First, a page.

Startup Laws – Importance of Employment Contract and CoFounders Agreement

Not every layoff is legal and during tough times, businesses need to take difficult decision of letting their employees go with a view to target larger business goals.

Originally published here.

However, termination of employees without justification is illegal and employees should always enforce their basic and legal rights.

Off late, startups have been in news for disputes among cofounders or termination of employees without reasonable cause.

Steps to be taken in case of Employment Termination

Unpaid Salary

Sometimes startups and companies terminate the employment of employees without giving notice period or without following proper procedures. In such cases, first step should be to determine what amount of money is unpaid, i.e. calculating salary dues are extremely important as employer is liable to pay full salary corresponding to applicable working days.

Variable Component

Employment contracts and agreements usually comprise variable component in addition to fixed salary compensation. Once unpaid salary is determined, next step would be to calculate exact variable component payable to the employee by the employer. In cases where exact calculations are not possible, approximate amount can also suffice. But startups and employers have no right to withhold such unpaid salary component, be it fixed or variable.


It is common for cofounders and early stage employees to be allotted or promised equity by startups. If that is the case and employment is terminated, it can get tricky to calculate the amount of equity component payable to the terminated employees.

Severance and Unemployment Benefits

Based on terms of employment and local laws, the terminated employees may deserve severance and unemployment benefits. Such benefits usually ensure employees who have been terminated can transition to the next employment smoothly.

Legal Advice – Hiring Employment Lawyer

In case terminated employees don’t get deserved compensation, it is advisable to engage an employment lawyer. In addition, executing cofounders agreement and employment contract is crucial for startups and early stage companies to ensure smooth business operations.

Startup Laws – Legal Considerations for Startups

Determine Nature of Business

Before identifying relevant laws and legal provisions applicable to a startup, it is advisable to determine exact nature of business. This is usually done by following 2 step process, wherein 1st step includes determining the general category of business, i.e. Software/IT, Manufacturing, Sales, Services, Marketing etc.

Subsequently, sub-categories of business should be determined, such as, for example, SaaS (Software as a Service), Mobile Application, Marketplace business, on-demand services etc. Once done, this can help in determining required steps to ensure complete legal compliance for startups.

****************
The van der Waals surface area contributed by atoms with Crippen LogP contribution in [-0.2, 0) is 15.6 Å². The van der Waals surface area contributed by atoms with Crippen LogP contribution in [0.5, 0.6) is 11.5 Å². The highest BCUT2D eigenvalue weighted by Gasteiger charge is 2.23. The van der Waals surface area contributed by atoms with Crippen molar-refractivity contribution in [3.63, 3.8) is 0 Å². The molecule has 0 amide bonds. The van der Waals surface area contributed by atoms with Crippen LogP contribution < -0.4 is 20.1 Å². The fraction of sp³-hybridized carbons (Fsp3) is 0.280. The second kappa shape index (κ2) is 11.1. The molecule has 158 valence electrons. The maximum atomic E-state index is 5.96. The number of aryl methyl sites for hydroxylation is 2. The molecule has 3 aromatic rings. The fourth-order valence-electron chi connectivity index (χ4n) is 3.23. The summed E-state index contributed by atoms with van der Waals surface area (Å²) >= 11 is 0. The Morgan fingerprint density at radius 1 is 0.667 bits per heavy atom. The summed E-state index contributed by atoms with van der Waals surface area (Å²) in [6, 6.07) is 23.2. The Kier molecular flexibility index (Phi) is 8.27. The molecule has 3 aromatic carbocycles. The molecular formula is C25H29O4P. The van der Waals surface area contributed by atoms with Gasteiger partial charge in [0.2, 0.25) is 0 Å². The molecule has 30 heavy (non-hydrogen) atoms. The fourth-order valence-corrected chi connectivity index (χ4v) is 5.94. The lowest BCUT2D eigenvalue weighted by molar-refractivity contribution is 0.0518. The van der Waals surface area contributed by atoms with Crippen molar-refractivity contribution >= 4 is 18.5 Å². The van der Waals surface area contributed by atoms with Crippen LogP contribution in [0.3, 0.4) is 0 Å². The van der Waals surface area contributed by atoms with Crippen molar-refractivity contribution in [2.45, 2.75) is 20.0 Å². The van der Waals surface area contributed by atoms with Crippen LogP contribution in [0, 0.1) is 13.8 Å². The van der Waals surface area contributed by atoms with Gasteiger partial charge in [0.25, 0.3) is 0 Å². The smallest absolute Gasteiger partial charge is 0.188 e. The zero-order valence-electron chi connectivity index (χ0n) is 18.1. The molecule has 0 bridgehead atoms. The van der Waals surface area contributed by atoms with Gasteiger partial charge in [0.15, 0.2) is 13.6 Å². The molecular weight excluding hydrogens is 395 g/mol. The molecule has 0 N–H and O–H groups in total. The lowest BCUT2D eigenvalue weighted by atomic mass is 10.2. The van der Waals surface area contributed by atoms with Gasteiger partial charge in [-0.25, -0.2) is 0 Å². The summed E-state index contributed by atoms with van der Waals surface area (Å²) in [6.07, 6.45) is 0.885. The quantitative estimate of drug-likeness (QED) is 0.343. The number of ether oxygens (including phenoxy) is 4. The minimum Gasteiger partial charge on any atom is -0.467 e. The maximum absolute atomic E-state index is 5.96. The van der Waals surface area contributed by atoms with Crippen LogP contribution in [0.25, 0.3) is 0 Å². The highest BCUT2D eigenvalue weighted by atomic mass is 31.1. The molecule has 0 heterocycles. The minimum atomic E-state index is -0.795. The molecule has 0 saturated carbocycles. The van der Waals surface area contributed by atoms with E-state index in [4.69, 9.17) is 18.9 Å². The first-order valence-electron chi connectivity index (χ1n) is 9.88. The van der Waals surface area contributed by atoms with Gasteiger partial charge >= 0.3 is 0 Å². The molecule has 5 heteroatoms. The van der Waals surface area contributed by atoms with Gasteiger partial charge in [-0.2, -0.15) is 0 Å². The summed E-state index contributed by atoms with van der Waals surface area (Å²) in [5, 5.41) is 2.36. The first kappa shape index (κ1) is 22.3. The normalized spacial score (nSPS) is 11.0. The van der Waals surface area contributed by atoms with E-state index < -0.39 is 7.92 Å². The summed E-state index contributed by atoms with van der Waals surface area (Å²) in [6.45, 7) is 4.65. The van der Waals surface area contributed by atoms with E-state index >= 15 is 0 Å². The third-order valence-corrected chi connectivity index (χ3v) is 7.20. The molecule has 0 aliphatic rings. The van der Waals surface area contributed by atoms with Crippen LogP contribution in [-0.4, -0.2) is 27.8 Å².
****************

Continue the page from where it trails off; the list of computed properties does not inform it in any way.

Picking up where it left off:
Deciding Relevant Business Structure

Prior to incorporating a company, it is crucial to determine appropriate legal entity to suffice the exact needs of business. Under Indian laws, startups can select appropriate legal entity by selecting between a private limited company (pvt. Ltd.), one person company (OPC), limited liability partnership (LLP), conventional partnership firm, subsidiary of a foreign company etc.

In case of private limited company, it is advisable to select right amount of paid up capital depending upon priorities of the shareholders (stockholders or promoters or cofounders). Once corporate structure is in place, startups can engage company secretary (CS) and chartered accountants (CAs) for managing regulatory compliance, accounting, book keeping, taxation, including filing of income tax (IT) returns, service tax returns, sales tax returns, professional tax returns etc. Prior to that, startups also need to register their business for tax registrations, including service tax, sales tax, import export license (IEC), VAT etc.

CoFounders Agreement

Structuring equity among cofounders requires drafting of shareholders agreement (SHA) including crucial provisions relating to equity distribution, vesting of shares, lock-in period, voluntary exit of cofounders (shareholders), termination of cofounders (shareholders), rights and responsibilities, investments by cofounders, and the like.

With a view to comply with the legal provisions of the Companies Act, 2013, it is strongly advisable to ensure the incorporation documents of the company (MoA, AOA) are in strict synchronization with the shareholders agreement (SHA).

Startup Growth – Scaling the Business

Every startup aims to reach growth phase quickly and hiring employees form an important step to achieve such growth. While hiring employees, it is extremely important to execute appropriate employment contracts. Companies are also required to ensure labor law compliance and strict enforcement of “Prevention of Sexual Harassment Policy”.

In addition, business growth also includes appropriate IP protection, including patents, trademarks, copyrights, industrial design etc. In case of digital startups embodied as websites and mobile applications, drafting and publishing website terms and conditions, mobile app terms, privacy policy, user agreements, vendor agreements are equally important.

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